We'll have time for more examples in the future, but for the purposes of this post I'll concentrate on some obvious dissonances in war shooters like Modern Warfare and Bad Company have that can be seen not only as neutral to the gameplay experience, but actually beneficial in helping them create a warlike atmosphere.  The inhuman speed at which the characters move and the lack of a command structure are among many oddities jarring to one unfamiliar with the conventions of the genre, but it could be argued that these dissonances between the game rules and the real world actually serve to put the game at a level of abstraction at which the games do accurately portray not foot soldiers, but the colonels and generals commanding them.  The sense of compressed time and hostility toward one's own teammates creates a dynamic that appears to fit the war experience of upper brass, and fits it chillingly well.

Of course there are also examples of dissonance that are purposeful and not nearly as interesting.  See for example the political game September 12th, in which the player is tasked with killing terrorists in a Middle Eastern city and winds up making more terrorists in the process.  A lighter example--and more artful to boot--is the game Bayonetta, which gracefully replaces the male oozing with teenage fantasy with a female oozing with teenage fantasy, with nearly every adolescent sexual fetish hinted at if not put stage center.  Not only does Bayonetta poke fun at the immaturity of its fan base, it also seems to raise an eyebrow at those gamers who have been merrily playing games that feature male protagonists arguably as fetish-laden.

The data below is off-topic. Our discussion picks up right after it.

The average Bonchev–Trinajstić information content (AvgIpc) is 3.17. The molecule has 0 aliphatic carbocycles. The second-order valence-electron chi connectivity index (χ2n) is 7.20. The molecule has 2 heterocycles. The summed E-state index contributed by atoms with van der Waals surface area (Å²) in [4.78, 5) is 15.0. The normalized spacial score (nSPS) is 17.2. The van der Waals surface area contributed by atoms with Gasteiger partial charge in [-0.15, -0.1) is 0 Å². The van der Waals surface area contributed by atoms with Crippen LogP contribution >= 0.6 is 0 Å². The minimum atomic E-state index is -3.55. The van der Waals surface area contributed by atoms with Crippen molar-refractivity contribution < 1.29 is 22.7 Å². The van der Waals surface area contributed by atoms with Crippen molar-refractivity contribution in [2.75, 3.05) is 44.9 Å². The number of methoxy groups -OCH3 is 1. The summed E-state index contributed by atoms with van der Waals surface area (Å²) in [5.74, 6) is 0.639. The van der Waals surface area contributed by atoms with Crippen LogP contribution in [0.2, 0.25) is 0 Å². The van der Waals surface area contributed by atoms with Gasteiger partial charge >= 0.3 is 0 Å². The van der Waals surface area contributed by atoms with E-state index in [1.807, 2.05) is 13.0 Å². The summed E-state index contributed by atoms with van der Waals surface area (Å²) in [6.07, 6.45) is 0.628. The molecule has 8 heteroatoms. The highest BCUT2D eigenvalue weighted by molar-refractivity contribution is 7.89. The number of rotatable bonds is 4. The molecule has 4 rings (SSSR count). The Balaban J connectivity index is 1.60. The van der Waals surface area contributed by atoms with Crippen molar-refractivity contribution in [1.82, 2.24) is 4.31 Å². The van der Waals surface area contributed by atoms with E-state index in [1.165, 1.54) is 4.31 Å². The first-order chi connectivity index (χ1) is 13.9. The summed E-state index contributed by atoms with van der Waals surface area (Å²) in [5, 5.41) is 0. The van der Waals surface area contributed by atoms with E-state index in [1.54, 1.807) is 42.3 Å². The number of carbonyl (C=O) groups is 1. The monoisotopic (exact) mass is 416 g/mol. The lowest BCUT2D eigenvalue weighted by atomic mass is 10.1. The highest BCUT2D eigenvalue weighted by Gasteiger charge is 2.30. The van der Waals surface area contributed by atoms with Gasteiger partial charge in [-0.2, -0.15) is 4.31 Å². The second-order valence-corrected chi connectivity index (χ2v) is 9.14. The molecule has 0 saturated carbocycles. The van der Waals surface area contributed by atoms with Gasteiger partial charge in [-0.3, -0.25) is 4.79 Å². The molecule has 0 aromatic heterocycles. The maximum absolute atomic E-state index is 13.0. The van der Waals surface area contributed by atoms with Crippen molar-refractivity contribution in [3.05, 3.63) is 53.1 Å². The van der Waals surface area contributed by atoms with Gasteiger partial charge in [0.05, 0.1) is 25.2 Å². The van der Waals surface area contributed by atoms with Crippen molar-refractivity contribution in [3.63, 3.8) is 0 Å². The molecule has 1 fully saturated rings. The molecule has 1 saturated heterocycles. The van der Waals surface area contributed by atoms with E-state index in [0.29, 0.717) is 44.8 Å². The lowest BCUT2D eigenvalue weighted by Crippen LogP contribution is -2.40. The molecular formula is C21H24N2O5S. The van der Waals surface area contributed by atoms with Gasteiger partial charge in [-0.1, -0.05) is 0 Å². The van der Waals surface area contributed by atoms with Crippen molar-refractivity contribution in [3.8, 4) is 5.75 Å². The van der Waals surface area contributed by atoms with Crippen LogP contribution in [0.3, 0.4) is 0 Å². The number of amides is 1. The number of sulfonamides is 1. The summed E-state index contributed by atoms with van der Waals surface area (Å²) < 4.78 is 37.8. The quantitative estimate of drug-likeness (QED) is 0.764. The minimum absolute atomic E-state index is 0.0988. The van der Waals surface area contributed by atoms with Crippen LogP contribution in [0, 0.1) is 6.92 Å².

The future of dissonance 

What lessons can we learn from these few examples above?

First, dissonance adds to a level of fun--the spectacle of something new.  Games that fail to upset expectations also fail to excite.

Beyond that, however, dissonance within an artwork is capable of highlighting dissonance in the real world.  Just as St. Theresa's Ecstasy confronts its viewers with disagreements arising out of church dogma and September 12th points out the inefficacy of the current War on Terror, dissonance in games allows players to see how some rule systems just don't make sense.  This is a powerful tool not only for religious or political debate, but also for the expression of genuine emotion and concern.

Ultimately, however, for true art to be created, dissonance must come together as harmony.  Two contradictory ideas must be united as a larger idea, a more beautiful idea.  This is the goal of art: not to point at the ugly, but to paint a beautiful picture of it.

So play games with dissonance in mind

Where is dissonance taking place?  Is it enjoyable?  How can it be replicated in future games?  How should it be replicated in future games?  Asking questions like these cannot fail to bring about the sort of "Why wasn't this done before?" innovations we all love.

But the main point is do not tolerate dissonance.  It has been the case for too long now that gamers and even designers just grit their teeth and ignore obvious inconsistencies within games.  This is a terrible mistake because, a, no dissonance is inherent in any game, it must be created by the designer, and, b, by ignoring what you think is "merely dissonance," you may be missing the entire point of the game--especially if you're playing a Japanese game that has guns in it.